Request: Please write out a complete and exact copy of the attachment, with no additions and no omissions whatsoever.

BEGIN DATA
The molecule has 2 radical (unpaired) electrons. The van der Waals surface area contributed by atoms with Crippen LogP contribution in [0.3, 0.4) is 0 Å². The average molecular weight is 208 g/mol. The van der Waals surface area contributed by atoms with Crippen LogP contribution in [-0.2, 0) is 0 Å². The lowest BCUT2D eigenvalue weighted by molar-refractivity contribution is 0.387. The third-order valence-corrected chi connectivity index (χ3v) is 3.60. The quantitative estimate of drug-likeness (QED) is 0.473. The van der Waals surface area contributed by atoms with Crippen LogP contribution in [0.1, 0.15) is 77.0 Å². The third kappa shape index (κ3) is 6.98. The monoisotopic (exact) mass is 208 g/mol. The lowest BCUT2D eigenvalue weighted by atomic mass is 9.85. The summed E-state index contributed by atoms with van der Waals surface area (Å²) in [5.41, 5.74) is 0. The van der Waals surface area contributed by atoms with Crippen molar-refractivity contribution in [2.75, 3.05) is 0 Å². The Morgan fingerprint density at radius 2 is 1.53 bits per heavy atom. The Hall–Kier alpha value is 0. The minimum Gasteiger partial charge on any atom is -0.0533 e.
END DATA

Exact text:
The molecule has 2 radical (unpaired) electrons. The van der Waals surface area contributed by atoms with Crippen LogP contribution in [0.3, 0.4) is 0 Å². The average molecular weight is 208 g/mol. The van der Waals surface area contributed by atoms with Crippen LogP contribution in [-0.2, 0) is 0 Å². The lowest BCUT2D eigenvalue weighted by molar-refractivity contribution is 0.387. The third-order valence-corrected chi connectivity index (χ3v) is 3.60. The quantitative estimate of drug-likeness (QED) is 0.473. The van der Waals surface area contributed by atoms with Crippen LogP contribution in [0.1, 0.15) is 77.0 Å². The third kappa shape index (κ3) is 6.98. The monoisotopic (exact) mass is 208 g/mol. The lowest BCUT2D eigenvalue weighted by atomic mass is 9.85. The summed E-state index contributed by atoms with van der Waals surface area (Å²) in [5.41, 5.74) is 0. The van der Waals surface area contributed by atoms with Crippen molar-refractivity contribution in [2.75, 3.05) is 0 Å². The Morgan fingerprint density at radius 2 is 1.53 bits per heavy atom. The Hall–Kier alpha value is 0. The minimum Gasteiger partial charge on any atom is -0.0533 e.